This is also a place to buy footwear, ladies purse, clothing, crockery, fabrics, upholstery, and other household items at reasonable price. You are expected to bargain at most shops, except some popular brand stores.

 

Karol Bagh

 

Overly crowded shopping area which offers almost everything to can imagine. Another very popular among the residents. You can find a variety of Indian clothes, shoes and accessories out here as well as precious jewellery and bridal wear. What's more, this place sells automobiles and related accessories too and is a good place to hire or buy a motorbike.

 

The Karol Bagh market is one of the oldest and the most famous and flourishing shopping centers in Delhi. The market offers variety, not only in the type of goods you buy, but also in the types of shops you visit. From the big air-conditioned showrooms to the small and dainty shops in alleys, you will find everything here. The whole of the market has been sub-divided into various roads, streets and markets, each specializing in a particular field.

 

Before you get overwhelmed limit yourself to Ajmal Khan road and Gaffar Market.

 

Karol Bagh is connected by blue line of Delhi Metro.

 

Rajouri Garden

 

This is the place if you want to see the blend of traditional bazaar and upscale mall shopping. Here, you can see Delhi life at its best and shop more peacefully since most tourists don't visit this place.

 

Rajouri Garden is connected by blue line of Delhi Metro. The malls are located on one side of the metro line and the bazaar is on the other side. The malls include, TDI Mall, TDI Paragon Mall, Shoppers Stop, City Square, West Gate Mall, and Paradise Mall. All of these malls are quite technologically advanced and feature great parking space and a nice ambiance.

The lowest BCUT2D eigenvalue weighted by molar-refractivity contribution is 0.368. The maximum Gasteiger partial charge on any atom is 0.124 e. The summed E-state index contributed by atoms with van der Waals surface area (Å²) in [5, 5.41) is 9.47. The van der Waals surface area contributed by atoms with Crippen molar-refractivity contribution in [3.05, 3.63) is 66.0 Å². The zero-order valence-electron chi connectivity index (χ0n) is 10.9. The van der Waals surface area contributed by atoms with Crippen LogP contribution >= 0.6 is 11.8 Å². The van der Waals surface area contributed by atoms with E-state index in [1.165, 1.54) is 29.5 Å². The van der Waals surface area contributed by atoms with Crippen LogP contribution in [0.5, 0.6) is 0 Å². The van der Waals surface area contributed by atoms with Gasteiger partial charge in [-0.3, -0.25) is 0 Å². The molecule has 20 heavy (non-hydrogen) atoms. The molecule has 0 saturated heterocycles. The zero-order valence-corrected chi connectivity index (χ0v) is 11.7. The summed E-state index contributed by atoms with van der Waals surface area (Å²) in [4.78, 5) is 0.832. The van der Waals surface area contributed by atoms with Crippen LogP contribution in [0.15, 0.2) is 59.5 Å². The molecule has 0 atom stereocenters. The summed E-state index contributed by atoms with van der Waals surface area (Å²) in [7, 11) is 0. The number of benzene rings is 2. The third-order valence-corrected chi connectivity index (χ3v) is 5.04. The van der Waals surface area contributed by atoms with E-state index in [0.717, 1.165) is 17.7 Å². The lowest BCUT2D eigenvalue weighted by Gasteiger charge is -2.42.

Ansal Plaza, the first mall to come up in South Delhi, is situated near South Extension. It is built in a circular fashion around an amphitheatre with a stage at the centre. Different cultural events are organized here from time to time. It is a treat to watch the 45-foot-high atrium with a French glass curtain wall. The wall filters out ultraviolet and other harmful radiation. You will find many major brands like Adidas, McDonald's, Shoppers Stop, Levi's, Music World, Marks & Spencer, Nike, Reebok and Club Mahindra here. Complete with an amphitheatre, a shopping complex, twin level parking and best of the brands, this is one place where the entire family can have a shopping spree and enjoy.

 

Off the Beaten Track

 

a.Traditional Bazaar:Every locality in Delhi has a dedicated day for flea shopping. Generally, this is the day usual market is closed. Try Monday Flea Market at Karol Bagh. You'll find high-octane drama among the buyers and sellers. All things of daily use are sold here from fruits and vegetable to clothing to souvenir. These bazaars are more popular among low income group. It's advisable to have a companion as a foreigner female is likely to attract stares among the sea of less educated, low income residents.

 

b.Dariyaganj Book Market: Be it the latest best-seller or an out-of-print book, Delhi is a hot destination for buying books. Stretching for more than a kilometre, the Daryaganj Old Book Market is often referred to as the world's largest weekly book market. It is organised every Sunday.

 

Most of the books available here are used. Besides the throwaway price, the availability of a wide variety and out-of-print, difficult-to-find books draws buyers here. From fiction to medical sciences, architecture to cookery, comics to atlases, classics to magazines, and management to hobbies, name any genre and you can find it here.

 

c.Chor Bazaar:The weekly bazaar takes place every Sunday morning opposite the Red Fort and Lajpat Rai Market, Chor Bazaar literally means 'Thieves' Market'.

 

From the Electronic Items to the Designer Clothes all can be found in this Market, mostly used and without warranty.

 

The place is overwhelming and chaotic. This is the best place to see the negotiation skills of the low income Delhites. Don't ask the price unless you're sure that you've to buy the item.

 

Visit this place only for an experience and not for buying.